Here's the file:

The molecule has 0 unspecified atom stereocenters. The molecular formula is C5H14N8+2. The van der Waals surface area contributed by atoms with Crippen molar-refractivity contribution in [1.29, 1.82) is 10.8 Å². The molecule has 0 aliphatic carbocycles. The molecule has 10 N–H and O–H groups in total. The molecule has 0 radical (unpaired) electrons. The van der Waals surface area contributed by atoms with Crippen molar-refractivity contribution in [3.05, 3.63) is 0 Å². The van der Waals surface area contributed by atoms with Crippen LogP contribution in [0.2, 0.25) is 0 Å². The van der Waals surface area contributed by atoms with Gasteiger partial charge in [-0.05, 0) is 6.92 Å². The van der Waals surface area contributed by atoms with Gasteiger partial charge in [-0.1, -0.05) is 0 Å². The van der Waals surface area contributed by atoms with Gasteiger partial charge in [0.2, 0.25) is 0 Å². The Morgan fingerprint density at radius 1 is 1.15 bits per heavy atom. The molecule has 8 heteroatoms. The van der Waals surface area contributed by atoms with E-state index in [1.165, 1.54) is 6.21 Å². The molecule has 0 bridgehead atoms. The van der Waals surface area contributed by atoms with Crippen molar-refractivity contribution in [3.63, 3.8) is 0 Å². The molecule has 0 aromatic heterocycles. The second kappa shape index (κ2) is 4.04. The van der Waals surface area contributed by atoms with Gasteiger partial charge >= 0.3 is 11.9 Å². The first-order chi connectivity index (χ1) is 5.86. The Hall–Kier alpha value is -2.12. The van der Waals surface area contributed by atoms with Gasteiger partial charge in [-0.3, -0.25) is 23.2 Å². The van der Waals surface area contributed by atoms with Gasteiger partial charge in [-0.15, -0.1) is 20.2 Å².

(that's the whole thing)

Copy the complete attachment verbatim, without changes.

The molecule has 0 unspecified atom stereocenters. The molecular formula is C5H14N8+2. The van der Waals surface area contributed by atoms with Crippen molar-refractivity contribution in [1.29, 1.82) is 10.8 Å². The molecule has 0 aliphatic carbocycles. The molecule has 10 N–H and O–H groups in total. The molecule has 0 radical (unpaired) electrons. The van der Waals surface area contributed by atoms with Crippen molar-refractivity contribution in [3.05, 3.63) is 0 Å². The van der Waals surface area contributed by atoms with Crippen LogP contribution in [0.2, 0.25) is 0 Å². The van der Waals surface area contributed by atoms with Gasteiger partial charge in [-0.05, 0) is 6.92 Å². The van der Waals surface area contributed by atoms with Gasteiger partial charge in [-0.1, -0.05) is 0 Å². The van der Waals surface area contributed by atoms with Gasteiger partial charge in [0.2, 0.25) is 0 Å². The Morgan fingerprint density at radius 1 is 1.15 bits per heavy atom. The molecule has 8 heteroatoms. The van der Waals surface area contributed by atoms with E-state index in [1.165, 1.54) is 6.21 Å². The molecule has 0 bridgehead atoms. The van der Waals surface area contributed by atoms with Crippen molar-refractivity contribution in [3.63, 3.8) is 0 Å². The molecule has 0 aromatic heterocycles. The second kappa shape index (κ2) is 4.04. The van der Waals surface area contributed by atoms with Gasteiger partial charge >= 0.3 is 11.9 Å². The first-order chi connectivity index (χ1) is 5.86. The Hall–Kier alpha value is -2.12. The van der Waals surface area contributed by atoms with Gasteiger partial charge in [-0.3, -0.25) is 23.2 Å². The van der Waals surface area contributed by atoms with Gasteiger partial charge in [-0.15, -0.1) is 20.2 Å².